To those outside the law I became as one outside the law (though I am not free from God’s law but am under Christ’s law) so that I might win those outside the law. - 1 Corinthians 9:21
Law is usually written in words. There are supposedly 613 laws in the Old Testament. Today there are somewhere between 180,000 and 200,000 pages in the Code of Federal Regulations, which contains all the rules and regulations of all federal agencies. The Virginia Reports, the official record of the Supreme Court of Virginia, is somewhere around 225,000 pages long. It contains all of the Virginia common law since the colony began.
Written law is always an approximation. There’s a story that I learned in law school, possibly apocryphal, that Judge Learned Hand, who was one of the greatest judges in the United States, was once riding in a horse-drawn carriage with Justice Oliver Wendell Holmes, Jr., one of the greatest U.S. Supreme Court Justices. When Holmes got out, Hand said, “go do justice!” And Holmes growled, “it’s a court of law, not a court of justice.” What Holmes got is that law is always an approximation of justice, even if you have nearly a half-million pages of it.
I think this is a truth buried in what Paul is saying that probably was actually evident to the Corinthians. The phrase is buried in the heart of every Christian who values the proclamation of the Word: Ἐν ἀρχῇ ἦν ὁ λόγος, in the beginning was the Word. God doesn’t just tell us what justice and righteousness look like, he shows us what they look like by living it out in the person of Jesus.
Paul wasn’t writing to a Virginia lawyer (like so many of us RCPC congregants). He was writing to Corinthians. And if Corinthians knew anything, it was Homer. The Iliad and the Odyssey were, for a Corinthian, a little bit like Pilgrim’s Progress, Lord of the Rings, and Lincoln’s Second Inaugural all rolled into one. A little religion, a lot of entertainment, and a big statement of who they were. Every Corinthian, from the lowliest slave to the most powerful city councilor, would have learned it in school, heard it referenced in the marketplace, and heard reproductions in the theater.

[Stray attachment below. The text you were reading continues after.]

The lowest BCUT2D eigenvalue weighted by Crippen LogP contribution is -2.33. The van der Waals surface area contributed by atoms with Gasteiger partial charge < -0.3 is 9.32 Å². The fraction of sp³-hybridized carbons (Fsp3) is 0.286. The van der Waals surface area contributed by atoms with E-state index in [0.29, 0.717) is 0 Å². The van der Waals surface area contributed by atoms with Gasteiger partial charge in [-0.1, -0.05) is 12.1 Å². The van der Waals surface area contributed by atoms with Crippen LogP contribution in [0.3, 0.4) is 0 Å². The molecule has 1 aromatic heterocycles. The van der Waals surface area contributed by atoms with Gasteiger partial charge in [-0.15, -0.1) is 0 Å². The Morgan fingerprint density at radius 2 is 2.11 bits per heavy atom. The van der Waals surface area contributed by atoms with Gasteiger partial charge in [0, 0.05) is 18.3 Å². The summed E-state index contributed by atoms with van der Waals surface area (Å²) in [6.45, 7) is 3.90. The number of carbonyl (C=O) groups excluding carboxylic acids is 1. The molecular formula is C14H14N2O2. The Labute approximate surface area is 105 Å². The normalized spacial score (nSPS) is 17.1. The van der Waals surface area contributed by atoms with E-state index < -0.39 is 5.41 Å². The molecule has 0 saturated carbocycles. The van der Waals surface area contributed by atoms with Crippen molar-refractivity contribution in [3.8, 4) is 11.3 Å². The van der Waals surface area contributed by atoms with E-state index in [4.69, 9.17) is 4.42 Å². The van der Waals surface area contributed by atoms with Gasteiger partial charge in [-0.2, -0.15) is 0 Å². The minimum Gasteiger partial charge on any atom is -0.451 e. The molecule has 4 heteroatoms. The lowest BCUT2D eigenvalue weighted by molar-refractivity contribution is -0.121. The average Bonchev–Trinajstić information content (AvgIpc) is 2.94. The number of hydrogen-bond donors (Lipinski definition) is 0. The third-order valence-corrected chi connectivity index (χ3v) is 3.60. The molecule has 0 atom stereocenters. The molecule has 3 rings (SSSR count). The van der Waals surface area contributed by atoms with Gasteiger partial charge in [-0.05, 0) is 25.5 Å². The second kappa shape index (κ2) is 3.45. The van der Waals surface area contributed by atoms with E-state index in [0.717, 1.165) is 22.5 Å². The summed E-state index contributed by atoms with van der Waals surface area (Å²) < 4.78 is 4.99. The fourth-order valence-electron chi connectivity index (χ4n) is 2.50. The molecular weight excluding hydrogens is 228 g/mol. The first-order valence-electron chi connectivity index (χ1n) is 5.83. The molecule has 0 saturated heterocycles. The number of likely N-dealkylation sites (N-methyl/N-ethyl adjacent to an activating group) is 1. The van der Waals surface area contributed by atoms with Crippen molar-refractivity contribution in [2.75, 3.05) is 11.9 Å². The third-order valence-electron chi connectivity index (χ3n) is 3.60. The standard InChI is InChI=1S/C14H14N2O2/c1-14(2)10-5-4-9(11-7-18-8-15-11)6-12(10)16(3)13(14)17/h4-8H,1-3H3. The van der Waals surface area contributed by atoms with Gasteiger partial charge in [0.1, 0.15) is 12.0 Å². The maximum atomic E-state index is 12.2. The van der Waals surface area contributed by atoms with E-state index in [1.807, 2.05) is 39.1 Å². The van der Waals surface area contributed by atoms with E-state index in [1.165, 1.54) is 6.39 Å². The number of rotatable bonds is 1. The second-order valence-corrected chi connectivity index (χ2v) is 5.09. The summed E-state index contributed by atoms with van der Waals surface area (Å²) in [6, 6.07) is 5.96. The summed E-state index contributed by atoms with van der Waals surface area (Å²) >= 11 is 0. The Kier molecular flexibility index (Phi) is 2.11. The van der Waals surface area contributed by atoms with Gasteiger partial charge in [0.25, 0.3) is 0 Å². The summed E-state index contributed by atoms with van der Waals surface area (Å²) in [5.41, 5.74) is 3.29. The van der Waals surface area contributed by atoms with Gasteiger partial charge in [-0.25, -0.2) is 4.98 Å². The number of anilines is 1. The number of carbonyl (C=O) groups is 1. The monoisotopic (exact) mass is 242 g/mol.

The hero of the Odyssey, and arguably also of the Iliad, is Odysseus, whom Homer refers to again and again as polytropos, many-shaped. Our English translation has Paul tell us that he is sometimes like those under “the law”—the Old Testament law—but sometimes he is like those “outside the law.” In Greek, that isn’t exactly what Paul says. He says he becomes like the ἀνόμοι, anomoi, “the lawless.” In a synagogue, the term referred to non-Jews; in a Corinthian courtroom, it referred to criminals. For the Corinthians, he is tying together religious and secular concepts of law: whether he is lawful or lawless under the written law, he can be just if he lives the law in the Word.
Like Jesus, Paul is never a square peg in a round hole, because he doesn’t get caught up in words. He keeps his focus on the law of the Word. He believes that this is something Jesus lived, and that this is “Christ’s law,” to which he is subject. Or, to put it in a way that makes sense to me as a Virginia country lawyer: Don’t go around debating loopholes. Life is so polytropos that if you try to live it that way, you’ll miss the point. That’s for the old men in the synagogue or the hired guns in the Corinthian law-court to debate and write more words about. Real people, trying to accomplish real things, have to live it.